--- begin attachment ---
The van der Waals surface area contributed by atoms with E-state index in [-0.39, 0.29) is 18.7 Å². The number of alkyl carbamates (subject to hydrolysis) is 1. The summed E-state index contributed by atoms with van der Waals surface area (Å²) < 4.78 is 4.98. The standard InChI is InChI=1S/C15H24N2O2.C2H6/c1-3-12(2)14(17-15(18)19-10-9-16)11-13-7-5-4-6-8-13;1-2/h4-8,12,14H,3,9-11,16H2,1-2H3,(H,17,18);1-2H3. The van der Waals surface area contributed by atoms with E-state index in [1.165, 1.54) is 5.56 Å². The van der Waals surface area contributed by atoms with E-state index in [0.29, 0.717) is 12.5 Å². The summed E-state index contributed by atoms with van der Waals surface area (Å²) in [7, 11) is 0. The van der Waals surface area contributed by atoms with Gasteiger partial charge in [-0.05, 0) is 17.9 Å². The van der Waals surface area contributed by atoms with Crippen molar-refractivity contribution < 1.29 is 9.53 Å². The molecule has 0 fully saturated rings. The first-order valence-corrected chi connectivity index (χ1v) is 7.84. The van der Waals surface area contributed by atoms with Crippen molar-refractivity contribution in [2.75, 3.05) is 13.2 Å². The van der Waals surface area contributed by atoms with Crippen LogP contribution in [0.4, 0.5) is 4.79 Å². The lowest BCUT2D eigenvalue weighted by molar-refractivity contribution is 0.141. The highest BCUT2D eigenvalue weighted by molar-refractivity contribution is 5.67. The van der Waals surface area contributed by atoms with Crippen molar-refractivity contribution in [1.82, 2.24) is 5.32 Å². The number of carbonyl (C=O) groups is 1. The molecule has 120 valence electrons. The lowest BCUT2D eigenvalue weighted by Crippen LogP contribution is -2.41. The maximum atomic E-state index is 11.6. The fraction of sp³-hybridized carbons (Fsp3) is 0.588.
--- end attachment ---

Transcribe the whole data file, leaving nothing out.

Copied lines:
The van der Waals surface area contributed by atoms with E-state index in [-0.39, 0.29) is 18.7 Å². The number of alkyl carbamates (subject to hydrolysis) is 1. The summed E-state index contributed by atoms with van der Waals surface area (Å²) < 4.78 is 4.98. The standard InChI is InChI=1S/C15H24N2O2.C2H6/c1-3-12(2)14(17-15(18)19-10-9-16)11-13-7-5-4-6-8-13;1-2/h4-8,12,14H,3,9-11,16H2,1-2H3,(H,17,18);1-2H3. The van der Waals surface area contributed by atoms with E-state index in [1.165, 1.54) is 5.56 Å². The van der Waals surface area contributed by atoms with E-state index in [0.29, 0.717) is 12.5 Å². The summed E-state index contributed by atoms with van der Waals surface area (Å²) in [7, 11) is 0. The van der Waals surface area contributed by atoms with Gasteiger partial charge in [-0.05, 0) is 17.9 Å². The van der Waals surface area contributed by atoms with Crippen molar-refractivity contribution < 1.29 is 9.53 Å². The molecule has 0 fully saturated rings. The first-order valence-corrected chi connectivity index (χ1v) is 7.84. The van der Waals surface area contributed by atoms with Crippen molar-refractivity contribution in [2.75, 3.05) is 13.2 Å². The van der Waals surface area contributed by atoms with Crippen LogP contribution in [0.4, 0.5) is 4.79 Å². The lowest BCUT2D eigenvalue weighted by molar-refractivity contribution is 0.141. The highest BCUT2D eigenvalue weighted by molar-refractivity contribution is 5.67. The van der Waals surface area contributed by atoms with Crippen molar-refractivity contribution in [1.82, 2.24) is 5.32 Å². The number of carbonyl (C=O) groups is 1. The molecule has 120 valence electrons. The lowest BCUT2D eigenvalue weighted by Crippen LogP contribution is -2.41. The maximum atomic E-state index is 11.6. The fraction of sp³-hybridized carbons (Fsp3) is 0.588.